With offices in 60 cities across 29 countries, Oliver Wyman combines deep industry knowledge with specialized expertise in strategy, operations, risk management, and organization transformation. The firm has more than 5,000 professionals around the world who work with clients to optimize their business, improve their operations and risk profile, and accelerate their organizational performance to seize the most attractive opportunities. Oliver Wyman is a wholly owned subsidiary of Marsh & McLennan Companies [NYSE: MMC].

For more information, visit www.oliverwyman.com.

Follow Oliver Wyman on Twitter @OliverWyman.

Oliver Wyman Digital is a dedicated practice within Oliver Wyman, we deliver world-class products that give our clients a competitive edge and our mission is to leave a positive impact on the world. We have mixed agency skills with our consulting roots in order that we can best answer some of the largest companies’ toughest questions. Our global dynamic team deliver at the highest levels across many specialist skill sets including Design, Data Science & Analytics, Project Delivery and Engineering. We’re committed to growth that provides our people the most exciting and fulfilling opportunities and we are looking for more people to join us.

The Role And Responsibilities

No two Oliver Wyman projects are the same: You’ll be working with hugely varied and diverse teams to deliver unique and unprecedented products across industries. You’ll have an opportunity to grow the business through becoming a trusted technology advisor to our clients by solving their business problems. Operating within high-performing, collaborative teams consisting of industry experts, consultants, change-makers, creative designers, technologists and engineers, you will be engaged on rich and varied projects ranging from niche technology proof of concepts to large scale System Integrations. Bridging the gap between OW Consultants and our Digital practice you will be owning the technical project from conception through to delivery

Examples of your project responsibilities will include:

  • Having a clear business vision on technology strategies
  • Provide technology leadership and solutions to clients and colleagues
  • Grow transformational products, platforms and spot new business opportunities
  • Advise and deliver software selection process appropriate for the client - combining bespoke and commercial software solutions

We would love to see some of the following

  • Minimum of 7 - 10 years of relevant digital experience, ideally with a top-tier strategy consulting or technology firms
  • Experience of leading digital delivery projects at scale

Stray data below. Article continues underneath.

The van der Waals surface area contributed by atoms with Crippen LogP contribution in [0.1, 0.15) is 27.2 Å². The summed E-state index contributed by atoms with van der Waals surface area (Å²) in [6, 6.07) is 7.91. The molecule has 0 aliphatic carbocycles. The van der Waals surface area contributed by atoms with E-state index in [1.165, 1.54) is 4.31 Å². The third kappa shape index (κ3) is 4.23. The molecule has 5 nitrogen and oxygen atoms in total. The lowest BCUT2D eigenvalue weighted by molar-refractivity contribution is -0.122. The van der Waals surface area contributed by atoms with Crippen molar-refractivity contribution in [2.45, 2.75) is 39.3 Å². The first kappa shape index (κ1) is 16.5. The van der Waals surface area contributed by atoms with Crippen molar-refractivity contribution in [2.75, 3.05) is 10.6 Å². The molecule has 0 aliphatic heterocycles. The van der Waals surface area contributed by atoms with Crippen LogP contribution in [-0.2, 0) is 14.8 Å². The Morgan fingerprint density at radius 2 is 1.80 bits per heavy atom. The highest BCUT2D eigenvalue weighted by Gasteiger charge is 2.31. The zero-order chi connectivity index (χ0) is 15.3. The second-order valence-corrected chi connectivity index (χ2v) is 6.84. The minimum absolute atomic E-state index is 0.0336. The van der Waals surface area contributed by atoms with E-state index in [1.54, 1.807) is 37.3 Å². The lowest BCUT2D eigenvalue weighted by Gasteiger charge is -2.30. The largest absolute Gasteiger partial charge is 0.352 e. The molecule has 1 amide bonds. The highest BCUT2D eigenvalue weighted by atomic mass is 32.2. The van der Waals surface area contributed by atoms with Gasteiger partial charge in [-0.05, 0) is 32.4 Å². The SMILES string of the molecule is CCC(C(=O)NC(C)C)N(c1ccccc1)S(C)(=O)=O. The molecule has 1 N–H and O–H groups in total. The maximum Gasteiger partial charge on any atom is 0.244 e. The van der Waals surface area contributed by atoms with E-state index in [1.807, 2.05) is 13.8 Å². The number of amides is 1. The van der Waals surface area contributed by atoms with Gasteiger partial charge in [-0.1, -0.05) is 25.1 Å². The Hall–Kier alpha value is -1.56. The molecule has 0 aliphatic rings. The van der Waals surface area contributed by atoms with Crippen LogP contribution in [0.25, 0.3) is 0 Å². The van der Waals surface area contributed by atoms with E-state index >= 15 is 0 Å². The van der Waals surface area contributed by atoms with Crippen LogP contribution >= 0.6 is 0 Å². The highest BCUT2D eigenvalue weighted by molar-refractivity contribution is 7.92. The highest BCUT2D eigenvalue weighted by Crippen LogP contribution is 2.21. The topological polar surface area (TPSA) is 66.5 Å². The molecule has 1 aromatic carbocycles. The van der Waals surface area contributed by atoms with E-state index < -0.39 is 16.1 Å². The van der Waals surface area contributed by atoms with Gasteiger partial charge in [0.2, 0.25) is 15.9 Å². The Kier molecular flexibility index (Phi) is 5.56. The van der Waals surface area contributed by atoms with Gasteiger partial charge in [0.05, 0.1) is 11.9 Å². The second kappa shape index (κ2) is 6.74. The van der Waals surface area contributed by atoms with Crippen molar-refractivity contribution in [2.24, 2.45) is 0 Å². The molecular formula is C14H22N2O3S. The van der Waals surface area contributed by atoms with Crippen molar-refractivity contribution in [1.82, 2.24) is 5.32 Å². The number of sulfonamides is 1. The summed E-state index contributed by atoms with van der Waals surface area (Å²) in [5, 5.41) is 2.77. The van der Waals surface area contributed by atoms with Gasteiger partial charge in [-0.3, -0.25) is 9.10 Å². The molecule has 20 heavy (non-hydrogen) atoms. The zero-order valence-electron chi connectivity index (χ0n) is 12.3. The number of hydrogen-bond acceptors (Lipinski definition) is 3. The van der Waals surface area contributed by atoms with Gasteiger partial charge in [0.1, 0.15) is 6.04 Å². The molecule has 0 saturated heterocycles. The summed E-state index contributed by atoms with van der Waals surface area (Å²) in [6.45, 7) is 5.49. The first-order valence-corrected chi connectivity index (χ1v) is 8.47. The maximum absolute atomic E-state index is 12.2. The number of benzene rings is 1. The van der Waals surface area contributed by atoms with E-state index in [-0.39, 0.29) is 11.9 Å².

• Knowledge within aspects of digital technology such as tech innovation and strategy, mobile, API design and architecture
  •  Strong background in strategic problem solving with demonstrable analytical skills
  • Outstanding written and verbal communication skills in both formal and informal settings
  •  Willingness to travel although flexibility offered if you need it
  • Know how to take the initiative, seeking out opportunities to learn new skills and put the ones you’ve already got to good use.
  •  Are not just intelligent, but creative too: ready to come up with novel ideas to solve our clients’ biggest problems.
  • Have an aptitude for analytical work, like sniffing out clues in massive data sets or hunting down the key issues in a hugely complex challenge.
  • A willingness to work fluidly and respectfully with our incredibly talented team

OUR VALUES & CULTURE

We’re serious about making OW a rewarding, progressive, enjoyable and balanced place to work.

Self starters and free thinkers who work well in a team

We are individuals who are self-starting, motivated, energetic, entrepreneurial about what we do

Common aspiration, collective endeavor, shared success

We have the common aspiration to have an impact, leave a legacy and change the world. We have no interest in running a steady-state business. We want to build, grow and shape the environment around us

Straightforward, open, respectful interaction

We value an environment where every member of Oliver Wyman is encouraged and expected to voice his or her opinion

Opportunity without artificial barriers

We value merit and believe that to create a true meritocracy we need to remove artificial barriers to opportunity

Balanced lives

We value people whose lives balance work and non-work activities because we believe they are both more interesting colleagues and are able to make better contributions to the Firm. We push ourselves hard to deliver excellence, but we also work to extract the maximum benefit from the flexibility of a project-based business. We provide the ability to take career breaks for personal or family reasons. We fundamentally value each other’s time, and are sensitive to how it is used. We are an output not input-based culture, have respect for people’s personal decisions, and believe that one's workload must be sustainable. We seek balance for ourselves and our colleagues.

FIND OUT MORE & APPLY